Improving the Womxn’s March

Guest Columnist

The need to spot ableism with this year’s march proves vital, especially when they are subtle moments

By: Manola Secaira


Appreciating inclusivity in concept and in practice are two different things.

I’m reminded of this in trivial ways, from when I catch myself getting annoyed when an automatic door takes too long to open or when I hate on any usage of Comic Sans because it’s not aesthetically pleasing to me, despite it being a useful font for someone with dyslexia.

That’s the thing: ableist tendencies don’t always present themselves in obvious ways.
I have a sister with severe disabilities and because I’ve learned to be sensitive towards her, I’m guilty of subconsciously thinking that discredits me from ableism in other aspects of my life.

Sure, being annoyed with trivial stuff is part of being human. But if I never become aware of the implications that my annoyances bring, it can lead to a dangerous lack of progress that is detrimental to the people who need it most.

You can see that slow progress here at SPU.

It’s been improving (with a push from students, like in the case of McKinley Hall Theater), but it has a long way to go.

While researching this article, I found an opinions piece from an issue of The Falcon dating back to 1999 that had eerily similar-sounding complaints regarding accessibility on campus to one written last quarter.

As we approach this year’s Wxmen’s March, we have a chance to respond to last year’s criticisms, such as lack of inclusivity for people with disabilities, and better the movement.

Already, disability advocacy groups like Suffering the Silence, a nonprofit dedicated to using media and storytelling to bring awareness to people with chronic illness and disability, are working to improve that. But, they can’t do it alone.

“[Marchers] are definitely making strides in the right direction to making things more accessible,” Suffering the Silence co-founder Erica Lupinacci says. “But honestly, so many places in this country and all over the world are not accessible to people and we need to start being aware of that.”

Lupinacci, who was diagnosed with lupus at 18, says that an integral part to improving awareness is simply listening even though the subject matter might make you uncomfortable.

Often times, she says that what keeps people with disabilities or chronic illnesses from speaking up is fear of burdening others.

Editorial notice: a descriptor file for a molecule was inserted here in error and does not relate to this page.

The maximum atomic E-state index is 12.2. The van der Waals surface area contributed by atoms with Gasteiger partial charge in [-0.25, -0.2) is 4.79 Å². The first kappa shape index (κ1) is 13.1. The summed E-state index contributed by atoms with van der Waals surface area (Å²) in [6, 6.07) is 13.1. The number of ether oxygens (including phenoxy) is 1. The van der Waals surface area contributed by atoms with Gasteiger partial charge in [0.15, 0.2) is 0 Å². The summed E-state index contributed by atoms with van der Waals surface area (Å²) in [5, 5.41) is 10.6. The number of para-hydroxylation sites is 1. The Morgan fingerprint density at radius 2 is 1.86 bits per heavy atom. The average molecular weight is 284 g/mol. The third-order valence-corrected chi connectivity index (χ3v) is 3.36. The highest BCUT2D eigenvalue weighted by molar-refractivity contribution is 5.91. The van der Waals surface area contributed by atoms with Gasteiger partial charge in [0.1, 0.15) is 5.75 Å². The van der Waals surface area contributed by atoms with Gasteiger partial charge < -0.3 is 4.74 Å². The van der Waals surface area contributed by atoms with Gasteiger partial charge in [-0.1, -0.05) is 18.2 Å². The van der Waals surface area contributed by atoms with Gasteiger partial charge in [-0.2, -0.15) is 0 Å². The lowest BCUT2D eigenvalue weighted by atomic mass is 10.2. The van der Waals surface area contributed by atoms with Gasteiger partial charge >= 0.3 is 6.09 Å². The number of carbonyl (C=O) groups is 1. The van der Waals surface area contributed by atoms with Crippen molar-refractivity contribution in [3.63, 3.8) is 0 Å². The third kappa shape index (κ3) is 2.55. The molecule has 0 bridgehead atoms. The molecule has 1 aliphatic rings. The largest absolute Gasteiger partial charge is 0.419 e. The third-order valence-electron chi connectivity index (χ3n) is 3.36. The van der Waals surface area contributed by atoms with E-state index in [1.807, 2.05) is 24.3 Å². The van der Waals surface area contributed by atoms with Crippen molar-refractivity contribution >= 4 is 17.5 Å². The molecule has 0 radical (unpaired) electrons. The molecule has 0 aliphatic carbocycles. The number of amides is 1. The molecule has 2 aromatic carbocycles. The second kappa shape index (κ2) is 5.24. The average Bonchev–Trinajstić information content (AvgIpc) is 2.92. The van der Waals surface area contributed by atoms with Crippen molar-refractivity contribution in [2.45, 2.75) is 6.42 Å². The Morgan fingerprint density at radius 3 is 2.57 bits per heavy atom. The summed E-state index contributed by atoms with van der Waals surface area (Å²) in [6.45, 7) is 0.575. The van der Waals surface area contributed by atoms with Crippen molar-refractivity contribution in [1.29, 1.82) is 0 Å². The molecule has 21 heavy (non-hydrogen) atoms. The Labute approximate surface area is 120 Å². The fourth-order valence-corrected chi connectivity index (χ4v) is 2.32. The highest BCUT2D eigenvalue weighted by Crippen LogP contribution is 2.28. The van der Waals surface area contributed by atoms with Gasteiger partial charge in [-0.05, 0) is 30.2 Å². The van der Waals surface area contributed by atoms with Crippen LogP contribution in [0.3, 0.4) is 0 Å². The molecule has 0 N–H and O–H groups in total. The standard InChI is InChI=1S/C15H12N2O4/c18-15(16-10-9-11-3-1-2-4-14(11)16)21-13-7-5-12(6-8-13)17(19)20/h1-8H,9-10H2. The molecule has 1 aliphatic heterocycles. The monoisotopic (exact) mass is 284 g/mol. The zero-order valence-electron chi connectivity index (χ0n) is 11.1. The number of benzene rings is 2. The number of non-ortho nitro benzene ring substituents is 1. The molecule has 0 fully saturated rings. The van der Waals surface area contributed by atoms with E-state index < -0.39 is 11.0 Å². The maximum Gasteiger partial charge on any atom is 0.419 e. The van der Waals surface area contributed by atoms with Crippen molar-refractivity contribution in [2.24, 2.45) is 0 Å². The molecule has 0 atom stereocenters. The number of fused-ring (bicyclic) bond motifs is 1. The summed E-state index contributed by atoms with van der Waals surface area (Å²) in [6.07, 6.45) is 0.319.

“I think as a culture we don’t like talking about things that are difficult, that are sad,” Lupinacci says. “People feel that even when they’re talking about it, they have to pretend that everything’s okay.”

Encouraging people with disabilities or chronic illnesses to feel comfortable enough to tell their stories is what brought Suffering the Silence to partner with Marching with Me, a project that connects marchers with people who are physically unable to attend and that had around 700 participants last year.

Better understanding each other leads to awareness, making it more natural for you to create movements in the future that are actively inclusive, rather than just having inclusivity be a bonus.

“We’re really trying to foster connections between people who are living with disabilities and people that are not, so that hopefully they can have an ongoing conversation,” she says.

Even with the best of intentions, movements have, when not focused on active introspection, left out large parts of the people that made them up.

That’s why, as a result of the erasure of black women in second-wave feminism, “Womanist” ideology needed to be created.

That’s why, for years, the only name associated with the Latinx-driven movement behind the National Farm Workers of America was a man’s, neglecting to mention the work put in by its co-founder, Dolores Huerta.

It’s possibly why Rose McGowan is getting her own series following her #MeToo advocacy rather than Tarana Burke, the black woman who started the movement in the first place.

Even looking at these examples, it’s important to note that what immediately comes to mind are issues that affect me in some way as a woman of color.

Progress can’t be made if it centers the comfort of people like me who already have an advantage simply because of the way our living spaces have been built.

Although I deal with my own inclusivity issues as a woman of color, I have to be able to reach out beyond myself if I want this year’s Womxn’s March, and every movement thereafter, to stop forgetting other people too.